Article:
Outcome of surgical treatment for early adenocarcinoma of the esophagus or gastro-esophageal junction
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- Westerterp, M., Koppert, L.B., Buskens, C.J. et al. Virchows Arch (2005) 446: 497. doi:10.1007/s00428-005-1243-1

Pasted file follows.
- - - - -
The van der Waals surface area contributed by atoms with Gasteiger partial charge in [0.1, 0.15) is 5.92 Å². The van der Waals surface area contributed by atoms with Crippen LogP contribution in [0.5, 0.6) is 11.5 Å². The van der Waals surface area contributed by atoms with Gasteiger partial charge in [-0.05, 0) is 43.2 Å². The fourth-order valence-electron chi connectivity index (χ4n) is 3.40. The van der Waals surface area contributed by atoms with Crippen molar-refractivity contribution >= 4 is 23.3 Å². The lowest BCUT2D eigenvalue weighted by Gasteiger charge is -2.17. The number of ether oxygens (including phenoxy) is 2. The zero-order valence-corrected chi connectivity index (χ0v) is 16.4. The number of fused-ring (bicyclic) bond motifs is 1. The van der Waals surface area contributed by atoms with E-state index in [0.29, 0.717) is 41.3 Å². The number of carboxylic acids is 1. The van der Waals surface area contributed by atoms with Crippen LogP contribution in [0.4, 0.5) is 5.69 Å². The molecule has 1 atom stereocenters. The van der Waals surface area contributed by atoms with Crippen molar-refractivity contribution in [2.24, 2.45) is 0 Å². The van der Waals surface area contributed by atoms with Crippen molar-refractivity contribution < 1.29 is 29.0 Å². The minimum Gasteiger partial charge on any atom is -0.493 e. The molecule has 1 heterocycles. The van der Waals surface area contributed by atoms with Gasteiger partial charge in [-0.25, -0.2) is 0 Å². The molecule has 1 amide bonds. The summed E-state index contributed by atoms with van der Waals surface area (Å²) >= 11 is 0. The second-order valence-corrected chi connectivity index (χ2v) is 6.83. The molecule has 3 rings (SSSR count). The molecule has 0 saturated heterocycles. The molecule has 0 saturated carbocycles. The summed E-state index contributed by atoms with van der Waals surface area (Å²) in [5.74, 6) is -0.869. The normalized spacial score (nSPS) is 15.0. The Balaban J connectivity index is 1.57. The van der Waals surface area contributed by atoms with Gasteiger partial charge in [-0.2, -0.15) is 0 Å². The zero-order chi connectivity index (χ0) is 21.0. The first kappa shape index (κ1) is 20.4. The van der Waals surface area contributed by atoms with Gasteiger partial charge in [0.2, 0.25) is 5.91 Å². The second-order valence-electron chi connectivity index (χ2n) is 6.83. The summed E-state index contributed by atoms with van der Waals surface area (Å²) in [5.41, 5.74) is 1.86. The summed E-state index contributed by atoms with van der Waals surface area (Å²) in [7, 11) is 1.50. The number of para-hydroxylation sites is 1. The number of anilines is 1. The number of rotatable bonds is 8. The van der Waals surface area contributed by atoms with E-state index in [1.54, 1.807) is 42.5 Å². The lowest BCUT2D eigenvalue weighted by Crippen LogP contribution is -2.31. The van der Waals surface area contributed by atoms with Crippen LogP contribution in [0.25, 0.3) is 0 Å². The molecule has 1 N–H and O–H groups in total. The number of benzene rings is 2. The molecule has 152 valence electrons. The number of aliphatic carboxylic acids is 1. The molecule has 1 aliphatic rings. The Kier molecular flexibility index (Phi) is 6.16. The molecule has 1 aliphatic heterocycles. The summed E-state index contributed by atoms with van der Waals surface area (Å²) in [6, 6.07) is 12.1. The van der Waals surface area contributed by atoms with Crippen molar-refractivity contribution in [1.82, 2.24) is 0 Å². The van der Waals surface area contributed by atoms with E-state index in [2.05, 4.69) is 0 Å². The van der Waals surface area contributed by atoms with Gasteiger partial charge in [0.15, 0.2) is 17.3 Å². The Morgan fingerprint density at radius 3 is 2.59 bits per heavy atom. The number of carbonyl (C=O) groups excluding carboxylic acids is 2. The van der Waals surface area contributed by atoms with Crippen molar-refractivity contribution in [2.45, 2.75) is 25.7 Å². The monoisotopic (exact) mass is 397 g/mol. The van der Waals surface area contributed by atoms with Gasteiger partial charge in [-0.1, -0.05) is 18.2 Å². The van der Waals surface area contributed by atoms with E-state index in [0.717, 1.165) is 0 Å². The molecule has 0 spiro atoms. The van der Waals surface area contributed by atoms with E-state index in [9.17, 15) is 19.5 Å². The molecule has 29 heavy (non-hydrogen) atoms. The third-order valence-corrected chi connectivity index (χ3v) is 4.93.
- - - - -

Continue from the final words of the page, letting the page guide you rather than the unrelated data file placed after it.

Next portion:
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Adenocarcinoma of the esophagus, or GEJ, has a poor prognosis. Early lesions [i.e. high grade dysplasia (HGD) or T1-carcinoma] are potentially curable. Local endoscopic therapies are promising treatment options for superficial lesions; however, for deeper lesions, surgical resection is considered to be the treatment of choice. To contribute to therapeutic decision-making, we retrospectively analysed the outcome of transhiatal esophagectomy in 120 patients with pathologically proven HGD (n=13) or T1-adenocarcinoma (n=107) of the distal esophagus or gastro-esophageal junction (GEJ). Tumors were subdivided into six different depths of invasion (‘T1-mucosal’ m1-m3, ‘T1-submucosal’ sm1-sm3), and the frequency of lymphatic dissemination and time to locoregional and/or distant recurrence were analysed. Only one of the 79 T1m1-3/sm1 tumors (1%) showed lymph node metastases as compared with 18 out of 41 T1sm2-3 tumors (44%). There was a significant difference in recurrence-free period between T1m1-m3/sm1 versus T1sm2-sm3 tumor patients (P log rank <0.0001), with 5-year recurrence-free percentages of 97% and 57%, respectively. In multivariate analysis including age, gender, tumor differentiation grade, N-stage and depth of invasion, only N-stage was an independent prognostic factor for recurrence-free period (hazard rate=5.9, 95% CI 1.7–20.7). However, if N-stage was excluded from analysis, only depth of invasion (T1sm2-3 versus T1m1-m3/sm1) was an independent prognostic factor for recurrence-free period (hazard rate=7.5, 95% CI 2.0–27.7). These data indicate that T1m1-m3/sm1 adenocarcinomas of esophagus or GEJ show a very low risk of lymphatic dissemination and are therefore eligible for local endoscopic therapy. After transhiatal surgical resection, almost half of the patients with T1sm2-sm3 lesions develop recurrent disease within 5 years, and therefore need additional therapy to improve survival.